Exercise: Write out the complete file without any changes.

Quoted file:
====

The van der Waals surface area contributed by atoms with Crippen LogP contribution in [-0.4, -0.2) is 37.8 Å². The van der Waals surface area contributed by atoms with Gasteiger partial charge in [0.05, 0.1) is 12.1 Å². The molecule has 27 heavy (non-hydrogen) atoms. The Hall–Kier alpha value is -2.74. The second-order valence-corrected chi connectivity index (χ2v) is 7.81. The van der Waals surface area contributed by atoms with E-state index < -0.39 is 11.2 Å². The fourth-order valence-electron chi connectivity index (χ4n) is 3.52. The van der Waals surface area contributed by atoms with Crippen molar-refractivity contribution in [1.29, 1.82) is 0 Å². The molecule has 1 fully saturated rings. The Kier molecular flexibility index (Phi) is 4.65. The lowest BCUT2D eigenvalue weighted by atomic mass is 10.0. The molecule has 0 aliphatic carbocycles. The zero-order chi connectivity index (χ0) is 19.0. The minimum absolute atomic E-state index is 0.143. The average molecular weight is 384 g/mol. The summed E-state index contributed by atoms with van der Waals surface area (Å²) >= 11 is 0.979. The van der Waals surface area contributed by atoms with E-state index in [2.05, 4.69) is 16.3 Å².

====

The van der Waals surface area contributed by atoms with Crippen LogP contribution in [-0.4, -0.2) is 37.8 Å². The van der Waals surface area contributed by atoms with Gasteiger partial charge in [0.05, 0.1) is 12.1 Å². The molecule has 27 heavy (non-hydrogen) atoms. The Hall–Kier alpha value is -2.74. The second-order valence-corrected chi connectivity index (χ2v) is 7.81. The van der Waals surface area contributed by atoms with E-state index < -0.39 is 11.2 Å². The fourth-order valence-electron chi connectivity index (χ4n) is 3.52. The van der Waals surface area contributed by atoms with Crippen molar-refractivity contribution in [1.29, 1.82) is 0 Å². The molecule has 1 fully saturated rings. The Kier molecular flexibility index (Phi) is 4.65. The lowest BCUT2D eigenvalue weighted by atomic mass is 10.0. The molecule has 0 aliphatic carbocycles. The zero-order chi connectivity index (χ0) is 19.0. The minimum absolute atomic E-state index is 0.143. The average molecular weight is 384 g/mol. The summed E-state index contributed by atoms with van der Waals surface area (Å²) >= 11 is 0.979. The van der Waals surface area contributed by atoms with E-state index in [2.05, 4.69) is 16.3 Å².